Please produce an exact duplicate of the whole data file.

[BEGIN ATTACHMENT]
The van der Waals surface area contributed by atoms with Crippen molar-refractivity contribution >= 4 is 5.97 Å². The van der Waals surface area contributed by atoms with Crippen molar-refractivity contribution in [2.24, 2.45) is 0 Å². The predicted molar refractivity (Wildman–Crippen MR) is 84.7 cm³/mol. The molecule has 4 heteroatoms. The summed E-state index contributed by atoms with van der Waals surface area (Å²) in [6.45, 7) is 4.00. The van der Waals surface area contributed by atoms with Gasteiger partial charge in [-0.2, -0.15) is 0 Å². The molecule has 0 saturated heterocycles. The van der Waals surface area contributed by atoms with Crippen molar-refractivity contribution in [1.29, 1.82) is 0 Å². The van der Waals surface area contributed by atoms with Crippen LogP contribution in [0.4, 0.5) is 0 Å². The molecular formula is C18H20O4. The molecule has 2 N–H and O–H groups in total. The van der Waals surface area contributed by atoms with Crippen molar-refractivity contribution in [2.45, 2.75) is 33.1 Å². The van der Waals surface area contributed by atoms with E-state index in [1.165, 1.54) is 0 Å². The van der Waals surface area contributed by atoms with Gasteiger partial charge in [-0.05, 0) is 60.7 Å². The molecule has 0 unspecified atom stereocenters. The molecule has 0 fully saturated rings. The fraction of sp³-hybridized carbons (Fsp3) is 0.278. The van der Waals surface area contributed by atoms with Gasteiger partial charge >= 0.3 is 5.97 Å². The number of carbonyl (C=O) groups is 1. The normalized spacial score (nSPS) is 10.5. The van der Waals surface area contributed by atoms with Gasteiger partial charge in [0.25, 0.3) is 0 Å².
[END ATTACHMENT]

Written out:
The van der Waals surface area contributed by atoms with Crippen molar-refractivity contribution >= 4 is 5.97 Å². The van der Waals surface area contributed by atoms with Crippen molar-refractivity contribution in [2.24, 2.45) is 0 Å². The predicted molar refractivity (Wildman–Crippen MR) is 84.7 cm³/mol. The molecule has 4 heteroatoms. The summed E-state index contributed by atoms with van der Waals surface area (Å²) in [6.45, 7) is 4.00. The van der Waals surface area contributed by atoms with Gasteiger partial charge in [-0.2, -0.15) is 0 Å². The molecule has 0 saturated heterocycles. The van der Waals surface area contributed by atoms with Crippen molar-refractivity contribution in [1.29, 1.82) is 0 Å². The van der Waals surface area contributed by atoms with Crippen LogP contribution in [0.4, 0.5) is 0 Å². The molecular formula is C18H20O4. The molecule has 2 N–H and O–H groups in total. The van der Waals surface area contributed by atoms with Crippen molar-refractivity contribution in [2.45, 2.75) is 33.1 Å². The van der Waals surface area contributed by atoms with E-state index in [1.165, 1.54) is 0 Å². The van der Waals surface area contributed by atoms with Gasteiger partial charge in [-0.05, 0) is 60.7 Å². The molecule has 0 unspecified atom stereocenters. The molecule has 0 fully saturated rings. The fraction of sp³-hybridized carbons (Fsp3) is 0.278. The van der Waals surface area contributed by atoms with Gasteiger partial charge >= 0.3 is 5.97 Å². The number of carbonyl (C=O) groups is 1. The normalized spacial score (nSPS) is 10.5. The van der Waals surface area contributed by atoms with Gasteiger partial charge in [0.25, 0.3) is 0 Å².